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Earliest Evidence Found for Aboriginal People Living on the Australian Coast


A team of international archaeologists has confirmed evidence from a remote cave in Australia’s North West that pushes back human occupation of Australia to around 50,000 years ago.  The discovery is of international significance in providing one of the earliest age brackets for the settlement of Australia. It also has the longest record of dietary fauna providing unprecedented insights into the lifeways of the earliest Australians.

Lead archaeologist Professor Peter Veth, from The University of Western Australia, said the findings provided unique evidence for the early and successful adaptation of Aboriginal people to both coastal and desert landscapes of Australia.

“This site contains cultural materials clearly associated with dates in the order of 50,000 years,” Professor Veth said. “This pushes back the age of occupation from the previous and more conservative limit of 47,000 years ago. Even older dates are entirely plausible.”

The team focused on Barrow Island, which provides a unique window into the now-drowned North-West Shelf of Australia.  Barrow Island is a large limestone island located 60 km off the Pilbara coast of Western Australia.

University of Western Australia

International Day of United Nations Peacekeepers


The International Day of United Nations Peacekeepers is a day to remember those who served in United Nations (UN) peacekeeping operations. They also honor the memory of people who died in the name of peace.


The UN Truce Supervision Organization (UNTSO) was founded on May 29, 1948. UNTSO’s task was to assist peacekeepers to observe and maintain a cease-fire. This cease-fire marked the end of the hostilities between Israel and the Arab League forces. The hostilities started after the end of the British Mandate of Palestine on May 14, 1948. On December 11, 2002, the UN General assembly designated May 29 as the International Day of United Nations Peacekeepers. The day was first observed on May 29, 2003.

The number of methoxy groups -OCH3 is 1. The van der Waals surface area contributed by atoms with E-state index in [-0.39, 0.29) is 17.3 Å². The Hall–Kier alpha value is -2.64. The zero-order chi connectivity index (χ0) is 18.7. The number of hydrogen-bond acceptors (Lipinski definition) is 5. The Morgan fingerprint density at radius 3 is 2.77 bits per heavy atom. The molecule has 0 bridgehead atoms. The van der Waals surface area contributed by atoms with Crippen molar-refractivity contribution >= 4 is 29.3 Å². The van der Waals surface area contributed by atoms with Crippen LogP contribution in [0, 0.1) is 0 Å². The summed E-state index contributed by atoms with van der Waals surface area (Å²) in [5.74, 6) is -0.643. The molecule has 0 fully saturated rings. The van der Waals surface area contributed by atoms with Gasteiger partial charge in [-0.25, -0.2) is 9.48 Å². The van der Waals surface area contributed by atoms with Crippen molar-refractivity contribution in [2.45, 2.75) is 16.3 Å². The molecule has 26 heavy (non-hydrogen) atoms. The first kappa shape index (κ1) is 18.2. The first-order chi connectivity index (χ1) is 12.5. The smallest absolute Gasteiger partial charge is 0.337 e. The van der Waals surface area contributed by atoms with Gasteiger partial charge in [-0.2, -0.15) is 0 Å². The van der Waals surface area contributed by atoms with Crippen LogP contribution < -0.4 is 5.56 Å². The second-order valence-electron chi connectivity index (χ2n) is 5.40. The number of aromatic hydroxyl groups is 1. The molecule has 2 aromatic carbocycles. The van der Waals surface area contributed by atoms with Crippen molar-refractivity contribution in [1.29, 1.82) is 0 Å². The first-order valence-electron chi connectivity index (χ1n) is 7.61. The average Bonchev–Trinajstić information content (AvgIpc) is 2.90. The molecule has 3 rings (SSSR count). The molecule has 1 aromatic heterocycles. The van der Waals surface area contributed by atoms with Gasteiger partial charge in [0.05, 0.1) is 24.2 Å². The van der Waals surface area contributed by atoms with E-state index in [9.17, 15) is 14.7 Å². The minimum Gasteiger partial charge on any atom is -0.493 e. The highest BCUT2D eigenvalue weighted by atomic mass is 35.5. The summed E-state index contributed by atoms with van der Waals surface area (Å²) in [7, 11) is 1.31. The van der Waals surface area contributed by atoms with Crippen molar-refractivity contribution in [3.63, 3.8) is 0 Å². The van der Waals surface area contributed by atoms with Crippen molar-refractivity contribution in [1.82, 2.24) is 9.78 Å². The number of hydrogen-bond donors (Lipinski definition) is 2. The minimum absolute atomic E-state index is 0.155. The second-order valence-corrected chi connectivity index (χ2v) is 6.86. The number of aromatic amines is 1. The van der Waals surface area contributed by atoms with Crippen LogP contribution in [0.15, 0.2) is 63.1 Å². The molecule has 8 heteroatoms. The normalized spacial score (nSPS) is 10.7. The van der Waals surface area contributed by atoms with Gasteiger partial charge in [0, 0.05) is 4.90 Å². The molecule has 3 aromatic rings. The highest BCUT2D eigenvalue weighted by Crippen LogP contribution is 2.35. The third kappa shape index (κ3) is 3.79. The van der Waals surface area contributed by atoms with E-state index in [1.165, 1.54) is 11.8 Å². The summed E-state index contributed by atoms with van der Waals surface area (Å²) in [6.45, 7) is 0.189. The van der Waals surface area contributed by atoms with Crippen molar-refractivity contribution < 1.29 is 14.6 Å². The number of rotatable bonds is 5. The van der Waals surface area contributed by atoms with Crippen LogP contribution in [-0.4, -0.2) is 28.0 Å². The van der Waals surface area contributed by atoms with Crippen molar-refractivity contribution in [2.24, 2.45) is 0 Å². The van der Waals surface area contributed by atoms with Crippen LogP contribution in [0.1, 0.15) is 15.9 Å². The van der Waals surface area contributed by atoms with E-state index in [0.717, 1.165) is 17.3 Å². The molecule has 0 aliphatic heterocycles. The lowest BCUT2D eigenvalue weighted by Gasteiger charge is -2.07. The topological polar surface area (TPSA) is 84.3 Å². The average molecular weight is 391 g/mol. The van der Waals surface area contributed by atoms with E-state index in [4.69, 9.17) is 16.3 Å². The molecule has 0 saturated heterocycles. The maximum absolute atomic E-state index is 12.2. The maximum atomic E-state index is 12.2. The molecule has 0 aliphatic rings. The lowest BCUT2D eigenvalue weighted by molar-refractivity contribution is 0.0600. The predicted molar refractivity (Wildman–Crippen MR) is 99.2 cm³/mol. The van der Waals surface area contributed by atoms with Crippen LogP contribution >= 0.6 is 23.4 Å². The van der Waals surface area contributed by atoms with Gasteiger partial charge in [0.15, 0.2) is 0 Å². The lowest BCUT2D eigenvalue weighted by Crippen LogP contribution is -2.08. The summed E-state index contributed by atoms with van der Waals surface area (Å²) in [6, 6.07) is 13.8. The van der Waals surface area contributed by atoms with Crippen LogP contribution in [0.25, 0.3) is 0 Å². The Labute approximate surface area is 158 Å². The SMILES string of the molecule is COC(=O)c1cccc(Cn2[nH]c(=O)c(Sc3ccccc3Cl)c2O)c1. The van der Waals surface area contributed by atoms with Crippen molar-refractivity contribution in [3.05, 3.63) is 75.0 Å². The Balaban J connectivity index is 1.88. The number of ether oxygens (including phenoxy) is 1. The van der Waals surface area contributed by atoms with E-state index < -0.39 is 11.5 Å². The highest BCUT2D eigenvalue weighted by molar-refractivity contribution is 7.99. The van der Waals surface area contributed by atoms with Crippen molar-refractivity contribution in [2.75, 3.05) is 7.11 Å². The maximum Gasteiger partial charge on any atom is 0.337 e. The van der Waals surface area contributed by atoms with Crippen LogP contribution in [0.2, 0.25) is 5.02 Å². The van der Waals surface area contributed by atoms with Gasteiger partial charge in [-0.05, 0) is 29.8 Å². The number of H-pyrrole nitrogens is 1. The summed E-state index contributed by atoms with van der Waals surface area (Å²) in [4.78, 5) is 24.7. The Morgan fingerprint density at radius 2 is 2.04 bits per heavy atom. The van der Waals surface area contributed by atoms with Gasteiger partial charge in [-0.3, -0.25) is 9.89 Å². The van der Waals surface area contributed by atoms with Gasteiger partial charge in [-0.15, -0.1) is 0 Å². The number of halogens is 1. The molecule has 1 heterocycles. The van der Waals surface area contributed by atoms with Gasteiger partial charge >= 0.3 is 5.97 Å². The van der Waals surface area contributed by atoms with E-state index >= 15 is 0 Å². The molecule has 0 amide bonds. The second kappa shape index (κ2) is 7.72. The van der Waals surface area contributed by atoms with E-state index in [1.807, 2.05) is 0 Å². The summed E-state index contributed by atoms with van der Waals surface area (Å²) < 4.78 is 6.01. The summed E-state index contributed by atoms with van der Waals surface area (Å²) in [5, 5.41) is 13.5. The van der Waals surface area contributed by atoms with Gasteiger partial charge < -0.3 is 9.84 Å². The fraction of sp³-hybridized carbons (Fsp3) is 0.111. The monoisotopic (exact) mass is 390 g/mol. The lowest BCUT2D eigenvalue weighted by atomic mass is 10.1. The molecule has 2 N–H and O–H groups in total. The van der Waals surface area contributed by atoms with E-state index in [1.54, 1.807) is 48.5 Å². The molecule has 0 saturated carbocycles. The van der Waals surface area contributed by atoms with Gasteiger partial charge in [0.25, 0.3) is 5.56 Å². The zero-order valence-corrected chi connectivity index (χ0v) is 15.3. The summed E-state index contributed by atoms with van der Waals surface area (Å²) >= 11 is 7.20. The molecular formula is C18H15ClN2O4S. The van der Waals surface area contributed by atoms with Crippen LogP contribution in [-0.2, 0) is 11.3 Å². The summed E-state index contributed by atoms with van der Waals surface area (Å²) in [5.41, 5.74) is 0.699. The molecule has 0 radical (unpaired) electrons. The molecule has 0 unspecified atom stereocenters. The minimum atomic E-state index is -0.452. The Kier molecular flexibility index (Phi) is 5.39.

The International Day of United Nations Peacekeepers is a tribute to people who serve or have served in UN peacekeeping operations. The peacekeepers are honored for their high level of professionalism, dedication and courage. People who died for peace are also remembered.


What Do People Do?

Many activities are organized on this day. Activities include:

  • Notes in official UN documents and schedules.
  • Presentations during UN meetings and events.
  • Memorial services and wreath laying events for those who died in peace keeping missions.
  • Presentation of the Dag Hammarskjöld Medal as a way to honor military, police and civilian personnel who lost their lives while working for UN peacekeeping operations.
  • Awarding peacekeeping medals to military and police officers who are peacekeepers.
  • The launch of photographic and multimedia exhibitions on the work of UN peacekeepers.

The events take place in places such as the UN headquarters in New York in the United States, as well as Vienna, Australia, and other locations worldwide.

On December 11, 2002, the UN General assembly designated May 29 as the International Day of United Nations Peacekeepers. The day was first observed on May 29, 2003.

The International Day of United Nations Peacekeepers is a tribute to people who serve or have served in UN peacekeeping operations. The peacekeepers are honored for their high level of professionalism, dedication and courage. People who died for peace are also remembered.

Swiss Archaeologist Examines Ancient Nabateans’ Water Technology


The infrastructure of Petra, the capital of the ancient Nabateans, still remains a mystery to most people who visit this heritage site. The focus of tourists when they arrive to Petra is to find splendid monuments, temples, shrines, churches and market places, but the water infrastructure and the way Nabateans preserved water for irrigation and drinking is relatively unknown, noted Ulrich Bellwald, a Swiss archaeologist, conservator and architect.

Surveys of Siq Al Mudhlim,Wadi Mataha, Khazne Plaza and the Outer Siq with hydraulic and archaeological research programmes gave further results regarding the water supply system and the flash flood prevention system, Bellwald said.

Based on these results, the survey of the entire Petra area was elaborated and all the visible remains of the city’s hydraulic system were recorded and documented, the scholar continued. 

Moreover, a first relative chronology could be established, showing how the entire system was developed over the centuries, how it declined and finally collapsed, he said, underlining that “for each single element of the system, its function in the entire network and its technical and constructive characteristics could be determined”. 

During early phases of the city development in the 1st century BC, Bellwald said, the Nabateans collected run-off water in cisterns located on roofs of buildings and surrounding areas. 

One of these early cisterns was excavated by a team from Basel University below the mansion at Zhantur IV, the scholar stated, noting that it dates to the first half of the 1st century BC and was then “overbuilt by the foundations of the walls belonging to the construction from the very beginning of the 1st century AD”.